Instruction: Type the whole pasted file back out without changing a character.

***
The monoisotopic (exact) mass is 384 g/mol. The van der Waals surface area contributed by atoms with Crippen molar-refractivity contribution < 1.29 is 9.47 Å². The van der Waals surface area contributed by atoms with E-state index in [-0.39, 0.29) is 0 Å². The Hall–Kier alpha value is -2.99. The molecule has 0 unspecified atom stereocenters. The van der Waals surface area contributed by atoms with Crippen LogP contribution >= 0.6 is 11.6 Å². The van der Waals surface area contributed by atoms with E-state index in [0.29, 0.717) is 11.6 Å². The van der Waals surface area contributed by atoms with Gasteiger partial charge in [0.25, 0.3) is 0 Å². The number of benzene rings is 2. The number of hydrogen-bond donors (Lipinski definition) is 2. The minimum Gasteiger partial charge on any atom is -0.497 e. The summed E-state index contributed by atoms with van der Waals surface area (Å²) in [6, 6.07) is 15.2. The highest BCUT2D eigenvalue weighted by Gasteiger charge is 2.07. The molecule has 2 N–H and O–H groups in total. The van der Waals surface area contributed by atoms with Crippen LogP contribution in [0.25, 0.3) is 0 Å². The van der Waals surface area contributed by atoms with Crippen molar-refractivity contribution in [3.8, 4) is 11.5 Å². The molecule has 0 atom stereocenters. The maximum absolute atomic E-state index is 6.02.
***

The monoisotopic (exact) mass is 384 g/mol. The van der Waals surface area contributed by atoms with Crippen molar-refractivity contribution < 1.29 is 9.47 Å². The van der Waals surface area contributed by atoms with E-state index in [-0.39, 0.29) is 0 Å². The Hall–Kier alpha value is -2.99. The molecule has 0 unspecified atom stereocenters. The van der Waals surface area contributed by atoms with Crippen LogP contribution >= 0.6 is 11.6 Å². The van der Waals surface area contributed by atoms with E-state index in [0.29, 0.717) is 11.6 Å². The van der Waals surface area contributed by atoms with Gasteiger partial charge in [0.25, 0.3) is 0 Å². The number of benzene rings is 2. The number of hydrogen-bond donors (Lipinski definition) is 2. The minimum Gasteiger partial charge on any atom is -0.497 e. The summed E-state index contributed by atoms with van der Waals surface area (Å²) in [6, 6.07) is 15.2. The highest BCUT2D eigenvalue weighted by Gasteiger charge is 2.07. The molecule has 2 N–H and O–H groups in total. The van der Waals surface area contributed by atoms with Crippen LogP contribution in [0.25, 0.3) is 0 Å². The van der Waals surface area contributed by atoms with Crippen molar-refractivity contribution in [3.8, 4) is 11.5 Å². The molecule has 0 atom stereocenters. The maximum absolute atomic E-state index is 6.02.